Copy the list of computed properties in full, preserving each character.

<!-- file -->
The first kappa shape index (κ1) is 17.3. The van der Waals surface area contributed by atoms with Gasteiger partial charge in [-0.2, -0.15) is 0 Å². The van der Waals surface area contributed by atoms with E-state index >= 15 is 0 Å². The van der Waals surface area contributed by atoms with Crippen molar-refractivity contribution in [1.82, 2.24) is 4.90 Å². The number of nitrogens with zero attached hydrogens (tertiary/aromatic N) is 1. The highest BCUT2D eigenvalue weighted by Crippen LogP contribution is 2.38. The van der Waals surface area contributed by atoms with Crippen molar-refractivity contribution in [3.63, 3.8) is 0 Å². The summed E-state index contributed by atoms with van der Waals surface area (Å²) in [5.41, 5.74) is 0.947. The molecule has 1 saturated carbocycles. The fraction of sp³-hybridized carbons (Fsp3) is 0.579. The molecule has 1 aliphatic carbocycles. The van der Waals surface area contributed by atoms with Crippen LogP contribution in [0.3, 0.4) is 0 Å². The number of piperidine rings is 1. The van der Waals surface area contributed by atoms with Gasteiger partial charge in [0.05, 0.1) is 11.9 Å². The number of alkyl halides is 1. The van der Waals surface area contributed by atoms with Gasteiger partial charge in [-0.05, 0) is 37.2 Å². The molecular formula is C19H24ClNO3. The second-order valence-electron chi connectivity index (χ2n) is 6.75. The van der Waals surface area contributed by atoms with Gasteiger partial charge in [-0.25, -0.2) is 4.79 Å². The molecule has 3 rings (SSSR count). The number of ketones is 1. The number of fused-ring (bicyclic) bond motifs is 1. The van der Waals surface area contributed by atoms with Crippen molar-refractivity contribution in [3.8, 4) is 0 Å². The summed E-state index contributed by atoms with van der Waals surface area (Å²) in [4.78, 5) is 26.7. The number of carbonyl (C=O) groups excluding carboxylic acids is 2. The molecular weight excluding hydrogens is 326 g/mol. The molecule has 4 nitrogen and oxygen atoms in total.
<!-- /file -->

The first kappa shape index (κ1) is 17.3. The van der Waals surface area contributed by atoms with Gasteiger partial charge in [-0.2, -0.15) is 0 Å². The van der Waals surface area contributed by atoms with E-state index >= 15 is 0 Å². The van der Waals surface area contributed by atoms with Crippen molar-refractivity contribution in [1.82, 2.24) is 4.90 Å². The number of nitrogens with zero attached hydrogens (tertiary/aromatic N) is 1. The highest BCUT2D eigenvalue weighted by Crippen LogP contribution is 2.38. The van der Waals surface area contributed by atoms with Crippen molar-refractivity contribution in [3.63, 3.8) is 0 Å². The summed E-state index contributed by atoms with van der Waals surface area (Å²) in [5.41, 5.74) is 0.947. The molecule has 1 saturated carbocycles. The fraction of sp³-hybridized carbons (Fsp3) is 0.579. The molecule has 1 aliphatic carbocycles. The van der Waals surface area contributed by atoms with Crippen LogP contribution in [0.3, 0.4) is 0 Å². The number of piperidine rings is 1. The van der Waals surface area contributed by atoms with Gasteiger partial charge in [0.05, 0.1) is 11.9 Å². The number of alkyl halides is 1. The van der Waals surface area contributed by atoms with Gasteiger partial charge in [-0.05, 0) is 37.2 Å². The molecular formula is C19H24ClNO3. The second-order valence-electron chi connectivity index (χ2n) is 6.75. The van der Waals surface area contributed by atoms with Gasteiger partial charge in [-0.25, -0.2) is 4.79 Å². The molecule has 3 rings (SSSR count). The number of ketones is 1. The number of fused-ring (bicyclic) bond motifs is 1. The van der Waals surface area contributed by atoms with Crippen molar-refractivity contribution in [3.8, 4) is 0 Å². The summed E-state index contributed by atoms with van der Waals surface area (Å²) in [4.78, 5) is 26.7. The number of carbonyl (C=O) groups excluding carboxylic acids is 2. The molecular weight excluding hydrogens is 326 g/mol. The molecule has 4 nitrogen and oxygen atoms in total.